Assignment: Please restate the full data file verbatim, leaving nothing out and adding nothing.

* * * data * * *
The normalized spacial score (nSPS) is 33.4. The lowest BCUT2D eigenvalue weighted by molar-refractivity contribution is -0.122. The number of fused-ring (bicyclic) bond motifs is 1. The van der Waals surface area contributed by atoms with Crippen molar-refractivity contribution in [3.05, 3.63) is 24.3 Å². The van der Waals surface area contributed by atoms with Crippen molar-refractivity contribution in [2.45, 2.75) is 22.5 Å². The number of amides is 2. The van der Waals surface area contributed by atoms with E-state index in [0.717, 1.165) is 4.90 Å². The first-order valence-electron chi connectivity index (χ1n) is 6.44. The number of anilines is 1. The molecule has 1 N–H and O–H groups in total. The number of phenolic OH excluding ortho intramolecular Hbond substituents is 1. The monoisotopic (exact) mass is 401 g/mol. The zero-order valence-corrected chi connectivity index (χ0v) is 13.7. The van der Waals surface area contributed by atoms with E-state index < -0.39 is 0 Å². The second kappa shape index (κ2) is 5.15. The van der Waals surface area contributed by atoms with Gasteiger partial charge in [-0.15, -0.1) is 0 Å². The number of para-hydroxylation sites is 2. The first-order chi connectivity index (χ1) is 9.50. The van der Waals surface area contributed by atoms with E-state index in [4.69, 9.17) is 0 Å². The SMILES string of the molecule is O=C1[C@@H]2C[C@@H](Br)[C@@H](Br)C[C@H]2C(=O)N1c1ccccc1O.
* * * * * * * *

The normalized spacial score (nSPS) is 33.4. The lowest BCUT2D eigenvalue weighted by molar-refractivity contribution is -0.122. The number of fused-ring (bicyclic) bond motifs is 1. The van der Waals surface area contributed by atoms with Crippen molar-refractivity contribution in [3.05, 3.63) is 24.3 Å². The van der Waals surface area contributed by atoms with Crippen molar-refractivity contribution in [2.45, 2.75) is 22.5 Å². The number of amides is 2. The van der Waals surface area contributed by atoms with E-state index in [0.717, 1.165) is 4.90 Å². The first-order valence-electron chi connectivity index (χ1n) is 6.44. The number of anilines is 1. The molecule has 1 N–H and O–H groups in total. The number of phenolic OH excluding ortho intramolecular Hbond substituents is 1. The monoisotopic (exact) mass is 401 g/mol. The zero-order valence-corrected chi connectivity index (χ0v) is 13.7. The van der Waals surface area contributed by atoms with E-state index < -0.39 is 0 Å². The second kappa shape index (κ2) is 5.15. The van der Waals surface area contributed by atoms with Gasteiger partial charge in [-0.15, -0.1) is 0 Å². The number of para-hydroxylation sites is 2. The first-order chi connectivity index (χ1) is 9.50. The van der Waals surface area contributed by atoms with E-state index in [4.69, 9.17) is 0 Å². The SMILES string of the molecule is O=C1[C@@H]2C[C@@H](Br)[C@@H](Br)C[C@H]2C(=O)N1c1ccccc1O.